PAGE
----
What I’ve told you is only a glimpse of what is occurring on the nation’s border. I don’t know what it will take to change the circumstances. I can only report that without an overhaul of the law and the allocation of resources, millions of illegal immigrants will continue flooding to this great land from around the world. Many of them have no marketable skills. They are illiterate and unhealthy. Some are violent criminals. Their numbers will soon overwhelm the culture as we have known it, and it could bankrupt the nation. America has been a wonderfully generous and caring country since its founding. That is our Christian nature. But in this instance, we have met a worldwide wave of poverty that will take us down if we don’t deal with it. And it won’t take long for the inevitable consequences to happen.

Thanks for letting me set the record straight.

Here are some thoughts:

1. James Dobson saw what is happening at the border and he believes that what he saw was immoral.  This separates Dobson from some other court evangelicals and “family values” advocates who think that there is no crisis of human dignity at the border.

2. When Dobson says “thank you” to Chuck Schumer for his lottery system I can’t tell if he is being serious or sarcastic.

3. Essentially, Dobson says that we must treat these refugees with Christian love.  He even told a group of detained men that Jesus loves them.  Then, several paragraphs later, he concludes that the building of Trump’s wall is the only way to solve this crisis.  I must admit, the early paragraphs of Dobson’s letter surprised me.  He seems to show real Christian compassion.  But then I got to the end of the letter only to find that his Christian compassion got hijacked by his nationalism.  We love you.  God loves you.  But you can’t come into our country.  Sorry.

Don’t get me wrong, we have a humanitarian crisis at the border. But Trump and the politicians have failed to offer creative solutions for how to fix it.  Instead, they just blame their political opponents.  I am no expert, but there must be a way to balance compassion and security.

4. At the end of the letter, Dobson takes a really ugly turns toward nativism.  He says that these refugees and immigrants are unskilled, illiterate, unhealthy, and violent.  He adds that they will soon “overwhelm the culture  as we have known it.”  He makes an appeal to history: the United States has always been a generous, caring, and Christian country, but in this instance (italics mine) we have met a worldwide wave of poverty that will take us down….”

I italicized the words “in this instance” because Dobson makes it sounds as if Americans have been warm and fuzzy toward newcomers in the past, but this instance is different.  These immigrants, he suggests, are a serious threat to American culture.  Dobson shows his ignorance of American history here. Historically, this kind of nativism arises whenever people fear immigrants and they demographic change they bring to the country.  I have offered a few examples of this below.  Read these quotes carefully and notice how the rhetoric is nearly identical to the language Dobson uses in his letter.

In a May 9, 1753 letter to Peter Collinson, Benjamin Franklin described German immigrants as “the most ignorant Stupid Sort of their own Nation.”  He did not believe that they could assimilate to our political culture, saying that since they are “not…used to Liberty, they know not how to make a modest use of it.”  He worried that these Germans were coming to America “in droves.” (Notice Dobson’s use of the word “flooding” to describe refugees).  Franklin concludes: “in short unless the stream of their importation could be turned from this to other colonies…they will soon so out number us , that all the advantages we have will not in My Opinion be able to preserve our [English] language, and even our Government will become precarious.”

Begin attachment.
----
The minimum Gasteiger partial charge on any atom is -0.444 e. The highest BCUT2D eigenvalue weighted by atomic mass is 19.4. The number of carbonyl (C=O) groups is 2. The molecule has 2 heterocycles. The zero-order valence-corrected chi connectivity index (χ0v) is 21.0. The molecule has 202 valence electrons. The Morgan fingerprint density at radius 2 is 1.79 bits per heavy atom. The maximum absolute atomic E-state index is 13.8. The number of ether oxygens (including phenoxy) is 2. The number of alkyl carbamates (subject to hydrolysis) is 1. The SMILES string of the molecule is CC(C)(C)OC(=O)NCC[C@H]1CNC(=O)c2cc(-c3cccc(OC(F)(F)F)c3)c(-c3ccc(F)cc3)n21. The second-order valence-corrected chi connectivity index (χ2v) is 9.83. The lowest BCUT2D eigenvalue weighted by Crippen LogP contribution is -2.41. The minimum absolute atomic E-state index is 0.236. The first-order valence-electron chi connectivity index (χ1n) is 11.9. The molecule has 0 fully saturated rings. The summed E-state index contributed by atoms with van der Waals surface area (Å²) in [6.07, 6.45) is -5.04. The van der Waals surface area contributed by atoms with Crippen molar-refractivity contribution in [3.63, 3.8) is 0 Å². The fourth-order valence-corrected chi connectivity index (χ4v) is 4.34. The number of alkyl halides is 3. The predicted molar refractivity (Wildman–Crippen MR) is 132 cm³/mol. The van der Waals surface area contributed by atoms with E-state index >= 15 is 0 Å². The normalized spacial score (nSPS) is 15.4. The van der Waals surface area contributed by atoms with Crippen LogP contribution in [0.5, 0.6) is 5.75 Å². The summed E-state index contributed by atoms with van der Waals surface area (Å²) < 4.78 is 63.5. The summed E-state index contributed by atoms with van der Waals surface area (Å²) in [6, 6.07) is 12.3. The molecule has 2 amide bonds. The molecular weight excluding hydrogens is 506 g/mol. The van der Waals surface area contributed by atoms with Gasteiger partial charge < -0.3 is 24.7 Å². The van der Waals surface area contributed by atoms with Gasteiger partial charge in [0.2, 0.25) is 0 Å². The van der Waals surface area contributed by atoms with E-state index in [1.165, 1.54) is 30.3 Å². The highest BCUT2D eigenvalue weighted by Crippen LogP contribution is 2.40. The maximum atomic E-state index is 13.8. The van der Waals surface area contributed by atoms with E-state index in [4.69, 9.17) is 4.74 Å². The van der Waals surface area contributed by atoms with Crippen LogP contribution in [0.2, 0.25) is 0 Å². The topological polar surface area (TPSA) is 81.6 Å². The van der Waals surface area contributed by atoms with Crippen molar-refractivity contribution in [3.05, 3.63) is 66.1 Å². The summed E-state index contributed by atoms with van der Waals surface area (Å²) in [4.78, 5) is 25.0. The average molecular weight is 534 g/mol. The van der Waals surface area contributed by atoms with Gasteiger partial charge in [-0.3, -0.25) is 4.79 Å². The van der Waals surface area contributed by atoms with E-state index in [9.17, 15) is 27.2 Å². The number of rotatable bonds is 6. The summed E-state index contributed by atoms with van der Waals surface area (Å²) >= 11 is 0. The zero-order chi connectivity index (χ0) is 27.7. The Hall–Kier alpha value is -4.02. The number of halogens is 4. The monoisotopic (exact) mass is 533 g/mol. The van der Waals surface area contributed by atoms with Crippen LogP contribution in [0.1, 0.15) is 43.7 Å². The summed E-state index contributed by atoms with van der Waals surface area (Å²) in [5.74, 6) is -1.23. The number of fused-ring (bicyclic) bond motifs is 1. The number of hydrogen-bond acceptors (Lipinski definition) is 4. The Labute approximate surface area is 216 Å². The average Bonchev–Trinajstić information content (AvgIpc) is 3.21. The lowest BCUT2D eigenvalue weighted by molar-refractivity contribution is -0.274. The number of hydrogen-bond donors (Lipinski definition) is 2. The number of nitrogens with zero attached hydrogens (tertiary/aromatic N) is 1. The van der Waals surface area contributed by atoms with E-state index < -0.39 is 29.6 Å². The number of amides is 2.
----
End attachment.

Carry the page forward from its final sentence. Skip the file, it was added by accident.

In Franklin’s Observations Concerning the Increase of Mankind (1751) he writes: “Why should Pennsylvania, founded by the English, become a Colony of Aliens, who will shortly be so numerous as to Germanize us instead of our Anglifying them, and will never adopt our Language or Customs, any more than they can acquire our Complexion.”‘

In his 1835 speech, “A Plea for the West,” evangelical preacher and reformer Lyman Beecher warned against the “danger from the uneducated mind [that] is augmenting daily by the rapid influx of foreign emigrants, unacquainted with our institutions, unaccustomed to self-government, inaccessible to education, and easily accessible to prepossession, and inveterate credulity, and intrigue, and easily embodied and wielded by sinister design.” He added, “In the beginning this eruption of revolutionary Europe was not anticipated, and we opened our doors wide to the influx and naturalization of foreigners.  But it is become a terrific inundation; it has increased upon our native population from five to thirty-seven percent, and is every year advancing….”  Notice Beecher’s argument here.  We have always welcomed immigrants, but this instance (the influx of Irish Catholic immigrants) is different.

Here is nativist Frederick Saunders in 1856:  “The foreign voters, who are proved to be ignorant and in every incompetent, are admitted to the enjoyment of the electoral franchise.  We, who never knew what a blind and passive obedience to law is, can form no adequate idea of the recklessness and delirium which seize hold of so many foreign immigrants the moment they put foot upon our shores.  We admit that some of them are men of intellectual culture, while it will not be denied that too many are persons of the most degraded character, and destitute even of the most meager attainments….”  When I read this quote about Irish immigrants I thought about Dobson’s remarks about these immigrants voting for Democrats and their lack of education.